A Pound of Pictures is a stream-of-consciousness celebration of the photographic medium, bringing together an entirely new collection of work by Alec Soth made between 2018 and 2021. Depicting a sprawling array of subjects — from Buddhist statues and birdwatchers to sun-seekers and busts of Abe Lincoln — this book reflects on the photographic desire to pin down and crystallise experience, especially as it is represented and recollected by printed images. Throughout this eclectic sequence are the recurring presences of iconography, of souvenirs and mementos, and of the image-makers that surround us day to day. Forming a winding, ruminative road trip, Soth’s photographs are followed by his own notes and reflections in an extended afterword. ‘If the pictures in this book are about anything other than their shimmering surfaces,’ he writes, ‘they are about the process of their own making. They are about going into the ecstatically specific world and creating a connection between the ephemeral (light, time) and the physical (eyeballs, film).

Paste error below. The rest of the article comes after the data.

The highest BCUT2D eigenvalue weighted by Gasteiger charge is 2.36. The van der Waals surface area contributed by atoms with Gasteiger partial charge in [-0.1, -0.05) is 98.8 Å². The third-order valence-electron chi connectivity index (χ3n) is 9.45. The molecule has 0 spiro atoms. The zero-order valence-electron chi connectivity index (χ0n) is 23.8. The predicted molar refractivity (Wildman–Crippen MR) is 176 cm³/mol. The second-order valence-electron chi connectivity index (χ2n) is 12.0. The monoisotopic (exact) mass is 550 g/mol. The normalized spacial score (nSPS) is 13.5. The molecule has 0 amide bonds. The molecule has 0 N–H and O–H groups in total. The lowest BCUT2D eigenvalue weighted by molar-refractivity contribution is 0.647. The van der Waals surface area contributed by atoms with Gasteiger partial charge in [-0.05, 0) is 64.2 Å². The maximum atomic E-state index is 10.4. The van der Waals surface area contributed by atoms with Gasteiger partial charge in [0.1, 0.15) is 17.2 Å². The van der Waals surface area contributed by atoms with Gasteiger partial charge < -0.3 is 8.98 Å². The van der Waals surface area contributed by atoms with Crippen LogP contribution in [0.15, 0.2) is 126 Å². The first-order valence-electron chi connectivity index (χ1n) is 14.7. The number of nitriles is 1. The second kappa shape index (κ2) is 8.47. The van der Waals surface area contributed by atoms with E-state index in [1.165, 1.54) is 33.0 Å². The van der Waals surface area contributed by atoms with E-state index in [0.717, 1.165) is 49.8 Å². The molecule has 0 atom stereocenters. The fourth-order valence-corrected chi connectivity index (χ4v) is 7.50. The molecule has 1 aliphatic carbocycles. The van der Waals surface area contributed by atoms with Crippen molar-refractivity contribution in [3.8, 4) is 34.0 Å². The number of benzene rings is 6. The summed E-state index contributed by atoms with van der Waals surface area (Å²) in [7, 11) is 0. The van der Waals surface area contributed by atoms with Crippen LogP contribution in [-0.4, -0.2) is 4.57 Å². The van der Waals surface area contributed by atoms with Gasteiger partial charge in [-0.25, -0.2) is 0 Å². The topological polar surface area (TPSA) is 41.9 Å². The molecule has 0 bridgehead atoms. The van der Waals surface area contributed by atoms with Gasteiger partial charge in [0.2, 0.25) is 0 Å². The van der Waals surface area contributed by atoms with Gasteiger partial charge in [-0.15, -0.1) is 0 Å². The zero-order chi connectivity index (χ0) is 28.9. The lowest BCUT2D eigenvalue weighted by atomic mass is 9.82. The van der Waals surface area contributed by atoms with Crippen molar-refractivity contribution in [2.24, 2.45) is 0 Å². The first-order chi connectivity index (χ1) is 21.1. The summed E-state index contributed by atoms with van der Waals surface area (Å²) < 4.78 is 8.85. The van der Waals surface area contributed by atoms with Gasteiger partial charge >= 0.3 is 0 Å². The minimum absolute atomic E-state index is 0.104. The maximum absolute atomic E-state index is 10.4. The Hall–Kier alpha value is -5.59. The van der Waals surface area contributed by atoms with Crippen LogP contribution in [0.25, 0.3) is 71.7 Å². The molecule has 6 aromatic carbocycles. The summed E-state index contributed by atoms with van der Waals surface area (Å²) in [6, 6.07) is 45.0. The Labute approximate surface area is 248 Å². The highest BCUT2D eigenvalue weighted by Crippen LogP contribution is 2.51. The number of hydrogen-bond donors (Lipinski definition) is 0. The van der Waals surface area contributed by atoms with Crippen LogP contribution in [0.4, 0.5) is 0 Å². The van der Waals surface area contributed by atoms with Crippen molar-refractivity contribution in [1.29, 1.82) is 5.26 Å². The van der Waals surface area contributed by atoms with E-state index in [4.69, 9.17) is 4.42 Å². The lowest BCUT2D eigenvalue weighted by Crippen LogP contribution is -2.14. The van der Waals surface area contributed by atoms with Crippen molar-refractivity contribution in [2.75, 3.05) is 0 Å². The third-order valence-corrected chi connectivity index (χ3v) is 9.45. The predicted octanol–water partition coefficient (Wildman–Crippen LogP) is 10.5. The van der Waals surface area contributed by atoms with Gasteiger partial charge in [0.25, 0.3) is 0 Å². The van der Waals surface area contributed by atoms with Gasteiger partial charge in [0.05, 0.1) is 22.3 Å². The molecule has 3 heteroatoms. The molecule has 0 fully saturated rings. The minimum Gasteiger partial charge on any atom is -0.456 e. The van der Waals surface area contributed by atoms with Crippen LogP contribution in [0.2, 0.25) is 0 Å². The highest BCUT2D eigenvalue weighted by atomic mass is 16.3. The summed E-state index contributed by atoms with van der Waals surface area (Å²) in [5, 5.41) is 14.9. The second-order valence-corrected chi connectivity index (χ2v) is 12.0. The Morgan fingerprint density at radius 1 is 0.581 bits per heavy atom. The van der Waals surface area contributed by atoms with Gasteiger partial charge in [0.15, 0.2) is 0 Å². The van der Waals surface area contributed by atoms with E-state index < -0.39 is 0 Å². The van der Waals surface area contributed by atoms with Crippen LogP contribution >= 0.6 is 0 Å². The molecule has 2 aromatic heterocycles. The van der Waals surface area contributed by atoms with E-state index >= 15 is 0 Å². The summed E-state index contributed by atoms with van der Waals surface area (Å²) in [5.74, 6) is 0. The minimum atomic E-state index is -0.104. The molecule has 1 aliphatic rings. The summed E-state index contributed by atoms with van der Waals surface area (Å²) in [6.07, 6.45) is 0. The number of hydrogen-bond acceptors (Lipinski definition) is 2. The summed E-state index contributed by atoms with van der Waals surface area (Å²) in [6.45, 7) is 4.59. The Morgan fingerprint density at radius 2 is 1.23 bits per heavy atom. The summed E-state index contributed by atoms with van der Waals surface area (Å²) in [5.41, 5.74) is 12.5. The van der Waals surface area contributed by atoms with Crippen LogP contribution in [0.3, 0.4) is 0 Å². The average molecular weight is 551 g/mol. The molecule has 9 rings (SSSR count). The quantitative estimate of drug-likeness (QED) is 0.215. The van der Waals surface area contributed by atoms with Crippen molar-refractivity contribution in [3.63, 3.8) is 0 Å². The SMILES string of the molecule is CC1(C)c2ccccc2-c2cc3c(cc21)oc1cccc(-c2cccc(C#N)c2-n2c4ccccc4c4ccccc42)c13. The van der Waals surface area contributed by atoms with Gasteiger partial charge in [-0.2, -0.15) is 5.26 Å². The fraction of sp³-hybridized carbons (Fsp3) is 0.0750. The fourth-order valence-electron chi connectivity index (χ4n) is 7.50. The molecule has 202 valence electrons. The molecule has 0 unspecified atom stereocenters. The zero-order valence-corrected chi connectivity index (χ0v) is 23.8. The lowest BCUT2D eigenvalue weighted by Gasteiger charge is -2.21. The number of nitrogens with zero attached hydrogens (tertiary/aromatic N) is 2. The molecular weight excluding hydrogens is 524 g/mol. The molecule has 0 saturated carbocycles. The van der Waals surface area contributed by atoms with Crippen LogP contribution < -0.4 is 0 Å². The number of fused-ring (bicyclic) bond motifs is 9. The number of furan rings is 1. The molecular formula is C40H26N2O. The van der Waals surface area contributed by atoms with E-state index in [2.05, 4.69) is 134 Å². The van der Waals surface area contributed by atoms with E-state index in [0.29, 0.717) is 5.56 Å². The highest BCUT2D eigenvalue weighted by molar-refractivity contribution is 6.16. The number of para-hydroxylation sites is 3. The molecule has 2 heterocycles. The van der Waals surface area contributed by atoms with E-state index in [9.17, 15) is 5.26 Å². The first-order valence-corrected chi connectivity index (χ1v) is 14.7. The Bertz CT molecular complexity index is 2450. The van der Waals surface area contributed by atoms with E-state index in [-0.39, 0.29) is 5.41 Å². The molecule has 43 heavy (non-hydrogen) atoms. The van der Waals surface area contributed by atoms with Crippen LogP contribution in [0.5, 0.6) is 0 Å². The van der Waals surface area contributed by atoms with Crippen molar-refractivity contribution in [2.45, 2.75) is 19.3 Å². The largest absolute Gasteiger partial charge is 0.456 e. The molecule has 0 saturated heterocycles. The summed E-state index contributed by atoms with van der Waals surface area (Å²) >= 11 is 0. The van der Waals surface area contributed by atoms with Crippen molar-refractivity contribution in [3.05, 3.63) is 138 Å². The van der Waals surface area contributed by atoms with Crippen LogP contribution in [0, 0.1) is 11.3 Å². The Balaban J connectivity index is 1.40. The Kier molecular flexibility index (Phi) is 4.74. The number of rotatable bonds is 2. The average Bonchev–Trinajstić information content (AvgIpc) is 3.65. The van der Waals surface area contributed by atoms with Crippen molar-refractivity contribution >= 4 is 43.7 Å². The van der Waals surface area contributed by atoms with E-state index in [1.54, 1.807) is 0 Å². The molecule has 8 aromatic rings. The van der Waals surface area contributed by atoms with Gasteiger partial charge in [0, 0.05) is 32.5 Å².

Alec Soth (b. 1969) is a Magnum Photos photographer born and based in Minneapolis, Minnesota. He has published over twenty-five books including Sleeping by the Mississippi (2004), Niagara (2006), Broken Manual (2010), Songbook (2015), and I Know Furiously Your Heart Is Beating (2019). Soth has had over fifty solo exhibitions including survey shows organised by Jeu de Paume in Paris (2008), the Walker Art Center in Minnesota (2010), Media Space in London (2015), and FotoMuseum in Antwerp (2017). Soth has been the recipient of numerous fellowships and awards, including the Guggenheim Fellowship (2013).
The book release coincides with solo exhibitions at Sean Kelly Gallery, New York (opening 13 January), Weinstein Hammons Gallery, Minneapolis (28 January), and Fraenkel Gallery, San Francisco (3 February).
Alec Soth : A Pound of Pictures
Embossed linen hardcover with front and back tip-in
Three different papers, including a marbled Japanese stock
25.3 x 31 cm, 156 pages
€70 £55 $75
Each book contains five randomised vernacular photographs loosely inserted within the pages